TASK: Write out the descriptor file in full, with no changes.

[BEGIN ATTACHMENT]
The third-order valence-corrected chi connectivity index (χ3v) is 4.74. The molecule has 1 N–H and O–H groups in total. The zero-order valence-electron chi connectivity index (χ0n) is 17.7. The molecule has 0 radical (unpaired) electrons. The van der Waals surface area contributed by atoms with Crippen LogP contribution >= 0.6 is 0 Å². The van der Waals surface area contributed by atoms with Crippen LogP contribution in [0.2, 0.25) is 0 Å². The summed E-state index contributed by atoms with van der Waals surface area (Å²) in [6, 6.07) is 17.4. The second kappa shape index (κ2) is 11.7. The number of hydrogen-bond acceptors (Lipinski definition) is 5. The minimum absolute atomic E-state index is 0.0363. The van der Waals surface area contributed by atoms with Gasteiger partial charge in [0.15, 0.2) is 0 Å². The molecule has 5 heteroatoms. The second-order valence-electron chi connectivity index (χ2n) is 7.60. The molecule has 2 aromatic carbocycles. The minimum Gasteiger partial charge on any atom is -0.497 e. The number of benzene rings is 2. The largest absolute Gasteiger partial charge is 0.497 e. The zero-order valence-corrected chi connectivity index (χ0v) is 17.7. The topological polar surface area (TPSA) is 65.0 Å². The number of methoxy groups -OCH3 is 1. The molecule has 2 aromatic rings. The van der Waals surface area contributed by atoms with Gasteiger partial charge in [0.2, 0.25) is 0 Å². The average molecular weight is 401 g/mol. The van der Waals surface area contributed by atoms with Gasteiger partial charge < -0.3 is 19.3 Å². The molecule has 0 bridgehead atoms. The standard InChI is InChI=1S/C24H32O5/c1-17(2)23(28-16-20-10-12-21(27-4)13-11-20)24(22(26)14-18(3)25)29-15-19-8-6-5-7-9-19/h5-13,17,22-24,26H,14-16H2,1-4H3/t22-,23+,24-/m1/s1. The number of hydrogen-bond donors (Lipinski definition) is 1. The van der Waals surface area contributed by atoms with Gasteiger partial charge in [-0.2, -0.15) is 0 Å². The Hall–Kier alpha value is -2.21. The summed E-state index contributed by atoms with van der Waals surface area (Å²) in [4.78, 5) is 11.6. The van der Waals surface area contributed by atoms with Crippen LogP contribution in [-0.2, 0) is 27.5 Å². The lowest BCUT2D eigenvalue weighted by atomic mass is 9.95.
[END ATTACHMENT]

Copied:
The third-order valence-corrected chi connectivity index (χ3v) is 4.74. The molecule has 1 N–H and O–H groups in total. The zero-order valence-electron chi connectivity index (χ0n) is 17.7. The molecule has 0 radical (unpaired) electrons. The van der Waals surface area contributed by atoms with Crippen LogP contribution >= 0.6 is 0 Å². The van der Waals surface area contributed by atoms with Crippen LogP contribution in [0.2, 0.25) is 0 Å². The summed E-state index contributed by atoms with van der Waals surface area (Å²) in [6, 6.07) is 17.4. The second kappa shape index (κ2) is 11.7. The number of hydrogen-bond acceptors (Lipinski definition) is 5. The minimum absolute atomic E-state index is 0.0363. The van der Waals surface area contributed by atoms with Gasteiger partial charge in [0.15, 0.2) is 0 Å². The molecule has 5 heteroatoms. The second-order valence-electron chi connectivity index (χ2n) is 7.60. The molecule has 2 aromatic carbocycles. The minimum Gasteiger partial charge on any atom is -0.497 e. The number of benzene rings is 2. The largest absolute Gasteiger partial charge is 0.497 e. The zero-order valence-corrected chi connectivity index (χ0v) is 17.7. The topological polar surface area (TPSA) is 65.0 Å². The number of methoxy groups -OCH3 is 1. The molecule has 2 aromatic rings. The van der Waals surface area contributed by atoms with Gasteiger partial charge in [0.2, 0.25) is 0 Å². The average molecular weight is 401 g/mol. The van der Waals surface area contributed by atoms with Gasteiger partial charge < -0.3 is 19.3 Å². The molecule has 0 bridgehead atoms. The standard InChI is InChI=1S/C24H32O5/c1-17(2)23(28-16-20-10-12-21(27-4)13-11-20)24(22(26)14-18(3)25)29-15-19-8-6-5-7-9-19/h5-13,17,22-24,26H,14-16H2,1-4H3/t22-,23+,24-/m1/s1. The number of hydrogen-bond donors (Lipinski definition) is 1. The van der Waals surface area contributed by atoms with Gasteiger partial charge in [-0.2, -0.15) is 0 Å². The Hall–Kier alpha value is -2.21. The summed E-state index contributed by atoms with van der Waals surface area (Å²) in [4.78, 5) is 11.6. The van der Waals surface area contributed by atoms with Crippen LogP contribution in [-0.2, 0) is 27.5 Å². The lowest BCUT2D eigenvalue weighted by atomic mass is 9.95.